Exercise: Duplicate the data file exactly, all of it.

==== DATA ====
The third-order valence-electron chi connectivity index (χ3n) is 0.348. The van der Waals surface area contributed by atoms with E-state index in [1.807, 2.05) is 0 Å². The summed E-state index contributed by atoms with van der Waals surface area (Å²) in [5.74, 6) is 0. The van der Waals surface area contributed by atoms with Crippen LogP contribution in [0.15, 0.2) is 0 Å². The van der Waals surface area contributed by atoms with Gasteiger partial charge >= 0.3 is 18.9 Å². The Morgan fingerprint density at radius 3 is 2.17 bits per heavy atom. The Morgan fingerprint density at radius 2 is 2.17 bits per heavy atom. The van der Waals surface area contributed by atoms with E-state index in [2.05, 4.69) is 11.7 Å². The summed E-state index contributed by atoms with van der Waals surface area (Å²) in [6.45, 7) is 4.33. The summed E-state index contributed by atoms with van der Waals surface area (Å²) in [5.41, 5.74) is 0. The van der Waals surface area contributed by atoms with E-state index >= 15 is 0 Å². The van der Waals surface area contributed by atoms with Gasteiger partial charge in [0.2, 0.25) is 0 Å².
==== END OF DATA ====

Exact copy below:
The third-order valence-electron chi connectivity index (χ3n) is 0.348. The van der Waals surface area contributed by atoms with E-state index in [1.807, 2.05) is 0 Å². The summed E-state index contributed by atoms with van der Waals surface area (Å²) in [5.74, 6) is 0. The van der Waals surface area contributed by atoms with Crippen LogP contribution in [0.15, 0.2) is 0 Å². The van der Waals surface area contributed by atoms with Gasteiger partial charge >= 0.3 is 18.9 Å². The Morgan fingerprint density at radius 3 is 2.17 bits per heavy atom. The Morgan fingerprint density at radius 2 is 2.17 bits per heavy atom. The van der Waals surface area contributed by atoms with E-state index in [2.05, 4.69) is 11.7 Å². The summed E-state index contributed by atoms with van der Waals surface area (Å²) in [6.45, 7) is 4.33. The summed E-state index contributed by atoms with van der Waals surface area (Å²) in [5.41, 5.74) is 0. The van der Waals surface area contributed by atoms with E-state index >= 15 is 0 Å². The van der Waals surface area contributed by atoms with Gasteiger partial charge in [0.2, 0.25) is 0 Å².